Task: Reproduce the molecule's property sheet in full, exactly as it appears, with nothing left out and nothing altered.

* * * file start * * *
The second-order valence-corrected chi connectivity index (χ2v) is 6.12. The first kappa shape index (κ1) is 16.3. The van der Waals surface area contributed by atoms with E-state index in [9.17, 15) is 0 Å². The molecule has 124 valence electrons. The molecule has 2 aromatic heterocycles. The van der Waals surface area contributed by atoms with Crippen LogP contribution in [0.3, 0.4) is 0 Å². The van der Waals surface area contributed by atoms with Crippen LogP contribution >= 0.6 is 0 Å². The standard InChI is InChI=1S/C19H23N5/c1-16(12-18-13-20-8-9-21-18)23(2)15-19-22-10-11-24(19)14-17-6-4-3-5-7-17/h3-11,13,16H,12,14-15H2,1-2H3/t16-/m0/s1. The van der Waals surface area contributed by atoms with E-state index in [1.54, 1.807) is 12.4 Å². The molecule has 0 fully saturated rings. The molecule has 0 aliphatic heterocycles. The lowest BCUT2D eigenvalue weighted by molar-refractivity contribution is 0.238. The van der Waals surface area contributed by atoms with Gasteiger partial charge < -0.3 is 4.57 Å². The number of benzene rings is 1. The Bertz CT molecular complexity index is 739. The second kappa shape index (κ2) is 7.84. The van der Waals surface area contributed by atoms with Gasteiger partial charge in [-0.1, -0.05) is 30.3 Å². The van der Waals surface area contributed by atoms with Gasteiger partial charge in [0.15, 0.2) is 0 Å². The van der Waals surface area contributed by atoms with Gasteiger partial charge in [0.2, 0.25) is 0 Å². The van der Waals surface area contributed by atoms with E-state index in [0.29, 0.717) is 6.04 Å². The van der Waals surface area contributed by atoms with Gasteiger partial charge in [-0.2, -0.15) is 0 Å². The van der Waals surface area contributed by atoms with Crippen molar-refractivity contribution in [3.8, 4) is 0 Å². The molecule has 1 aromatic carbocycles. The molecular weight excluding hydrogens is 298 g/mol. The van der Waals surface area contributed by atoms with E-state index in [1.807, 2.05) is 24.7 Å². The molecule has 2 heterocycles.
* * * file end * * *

The second-order valence-corrected chi connectivity index (χ2v) is 6.12. The first kappa shape index (κ1) is 16.3. The van der Waals surface area contributed by atoms with E-state index in [9.17, 15) is 0 Å². The molecule has 124 valence electrons. The molecule has 2 aromatic heterocycles. The van der Waals surface area contributed by atoms with Crippen LogP contribution in [0.3, 0.4) is 0 Å². The van der Waals surface area contributed by atoms with Crippen LogP contribution >= 0.6 is 0 Å². The standard InChI is InChI=1S/C19H23N5/c1-16(12-18-13-20-8-9-21-18)23(2)15-19-22-10-11-24(19)14-17-6-4-3-5-7-17/h3-11,13,16H,12,14-15H2,1-2H3/t16-/m0/s1. The van der Waals surface area contributed by atoms with E-state index in [1.54, 1.807) is 12.4 Å². The molecule has 0 fully saturated rings. The molecule has 0 aliphatic heterocycles. The lowest BCUT2D eigenvalue weighted by molar-refractivity contribution is 0.238. The van der Waals surface area contributed by atoms with Gasteiger partial charge < -0.3 is 4.57 Å². The number of benzene rings is 1. The Bertz CT molecular complexity index is 739. The second kappa shape index (κ2) is 7.84. The van der Waals surface area contributed by atoms with Gasteiger partial charge in [-0.1, -0.05) is 30.3 Å². The van der Waals surface area contributed by atoms with Gasteiger partial charge in [0.15, 0.2) is 0 Å². The van der Waals surface area contributed by atoms with Gasteiger partial charge in [0.2, 0.25) is 0 Å². The van der Waals surface area contributed by atoms with E-state index in [0.29, 0.717) is 6.04 Å². The van der Waals surface area contributed by atoms with Gasteiger partial charge in [-0.2, -0.15) is 0 Å². The van der Waals surface area contributed by atoms with Crippen molar-refractivity contribution in [3.8, 4) is 0 Å². The molecule has 1 aromatic carbocycles. The molecular weight excluding hydrogens is 298 g/mol. The van der Waals surface area contributed by atoms with E-state index in [1.807, 2.05) is 24.7 Å². The molecule has 2 heterocycles.